Transcriptome profiling of soybean (Glycine max) roots challenged with pathogenic and non-pathogenic isolates of Fusarium oxysporum
Fusarium oxysporum is one of the most common fungal pathogens causing soybean root rot and seedling blight in U.S.A. In a recent study, significant variation in aggressiveness was observed among isolates of F. oxysporum collected from roots in Iowa, ranging from highly pathogenic to weakly or non-pathogenic isolates.
We used RNA-seq analysis to investigate the molecular aspects of the interactions of a partially resistant soybean genotype with non-pathogenic/pathogenic isolates of F. oxysporum at 72 and 96 h post inoculation (hpi). Markedly different gene expression profiles were observed in response to the two isolates. A peak of highly differentially expressed genes (HDEGs) was triggered at 72 hpi in soybean roots and the number of HDEGs was about eight times higher in response to the pathogenic isolate compared to the non-pathogenic one (1,659 vs. 203 HDEGs, respectively). Furthermore, the magnitude of induction was much greater in response to the pathogenic isolate. This response included a stronger activation of defense-related genes, transcription factors, and genes involved in ethylene biosynthesis, secondary and sugar metabolism.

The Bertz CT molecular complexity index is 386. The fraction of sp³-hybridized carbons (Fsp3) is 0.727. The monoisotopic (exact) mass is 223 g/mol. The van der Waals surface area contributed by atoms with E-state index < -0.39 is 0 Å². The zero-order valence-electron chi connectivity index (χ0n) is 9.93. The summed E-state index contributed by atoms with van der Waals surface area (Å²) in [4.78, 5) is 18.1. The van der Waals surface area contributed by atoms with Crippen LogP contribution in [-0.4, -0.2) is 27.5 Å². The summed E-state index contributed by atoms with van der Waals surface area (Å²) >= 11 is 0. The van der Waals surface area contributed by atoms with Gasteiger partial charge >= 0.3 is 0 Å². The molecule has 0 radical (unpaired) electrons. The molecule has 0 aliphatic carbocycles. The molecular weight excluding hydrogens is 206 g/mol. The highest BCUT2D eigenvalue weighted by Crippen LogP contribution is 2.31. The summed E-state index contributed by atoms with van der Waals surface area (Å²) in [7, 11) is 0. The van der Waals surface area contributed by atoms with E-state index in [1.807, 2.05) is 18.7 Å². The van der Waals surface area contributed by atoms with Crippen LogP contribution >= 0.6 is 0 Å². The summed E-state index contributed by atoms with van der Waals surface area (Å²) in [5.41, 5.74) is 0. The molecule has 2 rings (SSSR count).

The obtained data provide an important insight into the transcriptional responses of soybean-F. oxysporum interactions and illustrate the more drastic changes in the host transcriptome in response to the pathogenic isolate. These results may be useful in the developing new methods of broadening resistance of soybean to F. oxysporum, including the over-expression of key soybean genes.
This article is from BMC Genomics 16 (2015): 1089, doi:10.1186/s12864-015-2318-2. Posted with permission.